A meditation on Austria’s capitulation to the Nazis. The book won the 2017 Prix Goncourt.

Vuillard (Sorrow of the Earth: Buffalo Bill, Sitting Bull and the Tragedy of Show Business, 2017, etc.) is also a filmmaker, and these episodic vignettes have a cinematic quality to them. “The play is about to begin,” he writes on the first page, “but the curtain won’t rise….Even though the twentieth of February 1933 was not just any other day, most people spent the morning grinding away, immersed in the great, decent fallacy of work, with its small gestures that enfold a silent, conventional truth and reduce the entire epic of our lives to a diligent pantomime.” Having established his command of tone, the author proceeds through devastating character portraits of Hitler and Goebbels, who seduced and bullied their appeasers into believing that short-term accommodations would pay long-term dividends. The cold calculations of Austria’s captains of industries and the pathetic negotiations of leaders who knew that their protestations were mainly for show suggest the complicated complicity of a country where young women screamed for Hitler as if he were a teen idol. “The bride was willing; this was no rape, as some have claimed, but a proper wedding,” writes Vuillard. Yet the consummation was by no means as smoothly triumphant as the Nazi newsreels have depicted. The army’s entry into Austria was less a blitzkrieg than a mechanical breakdown, one that found Hitler stalled behind the tanks that refused to move as those prepared to hail his emergence wondered what had happened. “For it wasn’t only a few isolated tanks that had broken down,” writes the author, “not just the occasional armored truck—no, it was the vast majority of the great German army, and the road was now entirely blocked. It was like a slapstick comedy!” In the aftermath, some of those most responsible for Austria’s fall faced death by hanging, but at least one received an American professorship.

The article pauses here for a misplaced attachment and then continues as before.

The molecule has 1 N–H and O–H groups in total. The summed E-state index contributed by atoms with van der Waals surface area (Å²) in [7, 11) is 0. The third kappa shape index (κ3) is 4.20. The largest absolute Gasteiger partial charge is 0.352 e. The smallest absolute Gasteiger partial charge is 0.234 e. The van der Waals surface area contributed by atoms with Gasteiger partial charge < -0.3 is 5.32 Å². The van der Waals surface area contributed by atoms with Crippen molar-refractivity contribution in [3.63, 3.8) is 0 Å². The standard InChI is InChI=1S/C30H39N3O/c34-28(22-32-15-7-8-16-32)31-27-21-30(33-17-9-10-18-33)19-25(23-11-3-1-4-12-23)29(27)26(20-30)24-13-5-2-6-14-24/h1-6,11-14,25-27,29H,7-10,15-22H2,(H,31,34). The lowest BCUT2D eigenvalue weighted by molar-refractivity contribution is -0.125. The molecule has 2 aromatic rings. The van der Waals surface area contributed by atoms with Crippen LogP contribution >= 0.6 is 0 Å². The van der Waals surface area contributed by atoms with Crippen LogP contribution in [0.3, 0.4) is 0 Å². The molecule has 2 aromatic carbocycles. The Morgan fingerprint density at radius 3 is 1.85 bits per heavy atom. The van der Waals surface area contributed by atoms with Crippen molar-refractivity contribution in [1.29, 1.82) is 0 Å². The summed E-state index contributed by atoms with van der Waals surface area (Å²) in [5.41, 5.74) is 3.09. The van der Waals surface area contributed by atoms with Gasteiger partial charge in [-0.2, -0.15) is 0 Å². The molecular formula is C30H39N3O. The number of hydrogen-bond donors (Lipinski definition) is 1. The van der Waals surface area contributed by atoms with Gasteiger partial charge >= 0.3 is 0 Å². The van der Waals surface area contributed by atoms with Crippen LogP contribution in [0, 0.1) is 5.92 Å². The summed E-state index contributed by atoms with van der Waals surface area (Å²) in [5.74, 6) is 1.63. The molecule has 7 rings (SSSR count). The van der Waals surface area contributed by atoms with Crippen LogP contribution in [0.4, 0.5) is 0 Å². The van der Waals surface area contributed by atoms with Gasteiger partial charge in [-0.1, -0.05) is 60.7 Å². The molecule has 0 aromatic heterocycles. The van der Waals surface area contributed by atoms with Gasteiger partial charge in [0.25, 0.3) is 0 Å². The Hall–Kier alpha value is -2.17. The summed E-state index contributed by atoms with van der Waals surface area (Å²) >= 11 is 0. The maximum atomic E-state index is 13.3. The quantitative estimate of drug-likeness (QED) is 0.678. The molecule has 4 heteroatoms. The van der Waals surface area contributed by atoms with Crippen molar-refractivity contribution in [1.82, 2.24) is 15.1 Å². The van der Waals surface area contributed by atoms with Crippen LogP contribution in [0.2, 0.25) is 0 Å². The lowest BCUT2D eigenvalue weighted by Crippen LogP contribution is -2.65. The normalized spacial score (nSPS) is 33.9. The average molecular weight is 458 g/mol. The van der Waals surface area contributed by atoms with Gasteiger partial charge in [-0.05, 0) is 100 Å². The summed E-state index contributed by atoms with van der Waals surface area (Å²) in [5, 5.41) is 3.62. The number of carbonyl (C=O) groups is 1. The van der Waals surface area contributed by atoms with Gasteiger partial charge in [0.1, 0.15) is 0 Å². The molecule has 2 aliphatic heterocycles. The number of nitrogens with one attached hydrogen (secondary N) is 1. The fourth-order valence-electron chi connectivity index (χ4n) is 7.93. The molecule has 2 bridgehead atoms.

In this meticulously detailed and evocative book, history comes alive, and it isn’t pretty.

Pub Date: Sept. 25, 2018

ISBN: 978-1-59051-969-1

Page Count: 144

Publisher: Other Press

Review Posted Online: June 18, 2018

Kirkus Reviews Issue: July 1, 2018